KORNACKI: Well, yes. There`s that and there`s another interesting
number in here too. And again, even if this poll is an outlier and you`ve
got to end up dialing it back, there`s a question in there, are you better
off today than you were four years ago, and the verdict is 46 percent say
better, and 36 percent say worse off.

That`s kind of hard to believe, given that President Obama`s preside
offered a stalled, poisonous economy over for the last three and a half
years. And at the same time, you take that question and ask, do you like
the direction the country is going in right now? It`s 31 percent yes, 62
percent no.

What that suggests to me is you balance those two things together,
that`s the Bush factor. That`s people saying, we understand where this
started, we understand there was a traumatic event, who was president,
which part he`s running the country, and he was dealt this hand as
president and they`re giving him a certain benefit of the doubt. Yes,
things are awful, but they are better.

O`DONNELL: Let`s look at the new ad that team Obama released today.

(BEGIN VIDEO CLIP)

NARRATOR: Running for governor, Mitt Romney campaigned as a job
creator.

ROMNEY: I know how jobs are created.

NARRATOR: But as a corporate raider, he shipped jobs to China and
Mexico. As governor, he did the same thing, outsourcing state jobs to
India.

(END VIDEO CLIP)

O`DONNELL: Alicia, he couldn`t find -- Romney couldn`t campaign his
way out of that in Massachusetts when he was running for Senate against Ted
Kennedy, who tried a very similar a tactic.

MENENDEZ: And it`s funny, because we`ve heard the Washington elite
really hate this Bain Capital message. It`s not resonating with them, so
it can`t possibly be resonating with the rest of America, but it is, in
fact, working.

Women voters are really responding to it, because if the big selling
point with Mitt Romney is that he has corporate experience, he`s a business
man, and that`s why we`re supposed to trust him, to lead our economy into
the golden era, then we have to examine the type of business that he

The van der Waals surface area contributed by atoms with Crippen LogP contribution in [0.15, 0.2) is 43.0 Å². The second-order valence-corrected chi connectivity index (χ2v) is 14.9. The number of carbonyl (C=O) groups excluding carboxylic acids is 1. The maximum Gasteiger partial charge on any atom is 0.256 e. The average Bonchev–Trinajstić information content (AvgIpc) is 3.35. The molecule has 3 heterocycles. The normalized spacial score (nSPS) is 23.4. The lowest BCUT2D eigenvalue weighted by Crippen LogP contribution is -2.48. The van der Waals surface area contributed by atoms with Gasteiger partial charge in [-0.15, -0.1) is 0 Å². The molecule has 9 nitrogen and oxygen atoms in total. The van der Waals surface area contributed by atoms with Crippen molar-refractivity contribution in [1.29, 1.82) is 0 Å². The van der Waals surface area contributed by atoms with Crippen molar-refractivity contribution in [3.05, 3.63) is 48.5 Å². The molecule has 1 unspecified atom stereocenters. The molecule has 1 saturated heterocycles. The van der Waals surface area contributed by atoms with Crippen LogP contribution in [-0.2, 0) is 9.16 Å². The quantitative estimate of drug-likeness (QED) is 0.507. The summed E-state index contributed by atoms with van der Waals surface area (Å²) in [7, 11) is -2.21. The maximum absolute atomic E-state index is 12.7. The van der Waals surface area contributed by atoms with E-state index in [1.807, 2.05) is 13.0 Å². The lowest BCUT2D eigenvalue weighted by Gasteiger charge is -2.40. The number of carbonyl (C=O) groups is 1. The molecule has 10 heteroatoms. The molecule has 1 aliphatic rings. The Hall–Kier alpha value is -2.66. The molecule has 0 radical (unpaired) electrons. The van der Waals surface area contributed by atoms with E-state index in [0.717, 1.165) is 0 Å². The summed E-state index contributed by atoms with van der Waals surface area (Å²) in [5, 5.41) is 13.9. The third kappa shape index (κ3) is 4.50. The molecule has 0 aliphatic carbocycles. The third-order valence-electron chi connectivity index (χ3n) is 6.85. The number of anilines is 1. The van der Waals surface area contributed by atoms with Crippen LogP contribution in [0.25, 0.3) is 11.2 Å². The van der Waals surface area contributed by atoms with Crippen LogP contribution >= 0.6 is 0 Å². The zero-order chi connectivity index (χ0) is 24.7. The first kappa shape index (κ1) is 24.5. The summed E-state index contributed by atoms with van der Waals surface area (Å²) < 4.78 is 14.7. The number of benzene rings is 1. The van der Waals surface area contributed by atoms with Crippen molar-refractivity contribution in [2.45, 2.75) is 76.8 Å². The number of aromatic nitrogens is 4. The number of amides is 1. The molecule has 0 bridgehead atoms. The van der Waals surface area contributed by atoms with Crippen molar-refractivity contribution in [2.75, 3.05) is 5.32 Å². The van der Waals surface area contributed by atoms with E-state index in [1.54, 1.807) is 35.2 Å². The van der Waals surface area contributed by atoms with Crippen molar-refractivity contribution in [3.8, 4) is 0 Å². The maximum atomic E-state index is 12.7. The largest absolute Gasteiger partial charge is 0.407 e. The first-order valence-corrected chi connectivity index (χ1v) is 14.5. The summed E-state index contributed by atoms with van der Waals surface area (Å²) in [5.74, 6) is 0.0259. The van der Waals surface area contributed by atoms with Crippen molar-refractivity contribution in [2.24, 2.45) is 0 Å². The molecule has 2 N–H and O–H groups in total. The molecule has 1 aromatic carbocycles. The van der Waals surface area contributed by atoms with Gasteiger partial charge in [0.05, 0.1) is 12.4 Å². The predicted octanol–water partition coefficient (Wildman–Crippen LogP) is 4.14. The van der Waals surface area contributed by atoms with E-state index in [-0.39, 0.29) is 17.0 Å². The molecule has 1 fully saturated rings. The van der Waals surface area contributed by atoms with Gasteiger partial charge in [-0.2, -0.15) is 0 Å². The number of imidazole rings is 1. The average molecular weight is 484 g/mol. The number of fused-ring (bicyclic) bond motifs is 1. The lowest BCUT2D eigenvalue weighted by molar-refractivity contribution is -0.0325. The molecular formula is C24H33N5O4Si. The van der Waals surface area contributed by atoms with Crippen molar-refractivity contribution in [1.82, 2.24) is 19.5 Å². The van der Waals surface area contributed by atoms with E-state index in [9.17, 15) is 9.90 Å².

practiced and whether or not that`s really applicable here, and that`s why
this commercial is effective. Because it shows you that it`s not.

O`DONNELL: Alicia Menendez, thank you for joining us in person for
your first time here at the world headquarters of THE LAST WORD.

And, Steve Kornacki, do not leave that chair. We`re going to need you
later for the breaking news segment about Chris Christie.

A LAST WORD investigation of a "New York Times" investigation of Chris
Christie means that I have a breaking news announcement for the political
media about Chris Christie`s political future. That`s from the same
political media that missed my announcement 223 days ago that Tim Pawlenty
is number one on Mitt Romney`s short list for the vice presidential
nomination.

And in the "Rewrite" tonight, I`m going to the need a little help from
my TV friends to take on Sean Hannity. But they`re all busy right now, so
Jon Stewart`s going to help me. That`s in tonight`s "Rewrite."

(COMMERCIAL BREAK)

O`DONNELL: Tim Pawlenty is back in the headlines today, with
political reporting that he is now at the top of Mitt Romney`s short list
for the vice presidential nomination. That puts "Politico" and the rest of
the media only 223 days behind THE LAST WORD. That`s how long ago I put
Tim Pawlenty at the top of Mitt Romney`s V.P. list, right here on this
show.

And tonight, I will put Chris Christie at the bottom of Mitt Romney`s
V.P. list.

And in the "Rewrite" tonight, it takes a big man to expose the lies of
Sean Hannity, so I`m going to let Jon Stewart do that.

(COMMERCIAL BREAK)

(BEGIN VIDEO CLIP)

O`DONNELL: So, Tim Pawlenty, vice presidential slot of the Republican
campaign, cannot be stopped. You`re going to be on that convention stage,
accepting the vice presidential nomination.

PAWLENTY: Lawrence, I`ve already said publicly and repeatedly, that`s
not something I`m going to consider.

(END VIDEO CLIP)

O`DONNELL: That was 223 days ago when former Republican vice
presidential candidate Tim Pawlenty made his last appearance on THE LAST
WORD.

Today, "Politico" made this false report. "Tim Pawlenty has jumped to
the top of the vice presidential short list of several Mitt Romney advisers
after emerging as the most effective and well-liked surrogate for the GOP
nominee-to-be, according to several Republicans familiar with the campaign
deliberations."

That report is totally wrong, like totally crazy wrong. How could
they possibly report, as if it`s news today, that Tim Pawlenty has jumped
to the top of the vice presidential short list. Tim Pawlenty has note just
jumped to the top of the vice presidential short list, he has been number
one for 223 days -- ever since I officially put him there.

"Politico" is very proud of a quote they obtained from an unnamed
former Pawlenty campaign official. "They respect people who are loyal and
show up and work hard and he has done both in spades. From the perspective
of Boston, I think that really matters. On a personal level, folks really
like him. And he`s an articulate, effective, economical messenger for the
campaign."

Well, no kidding. We`ve known that for 223 days. What do you mean,
folks really like him? Of course focus really like him, especially
Republican folks. I like him.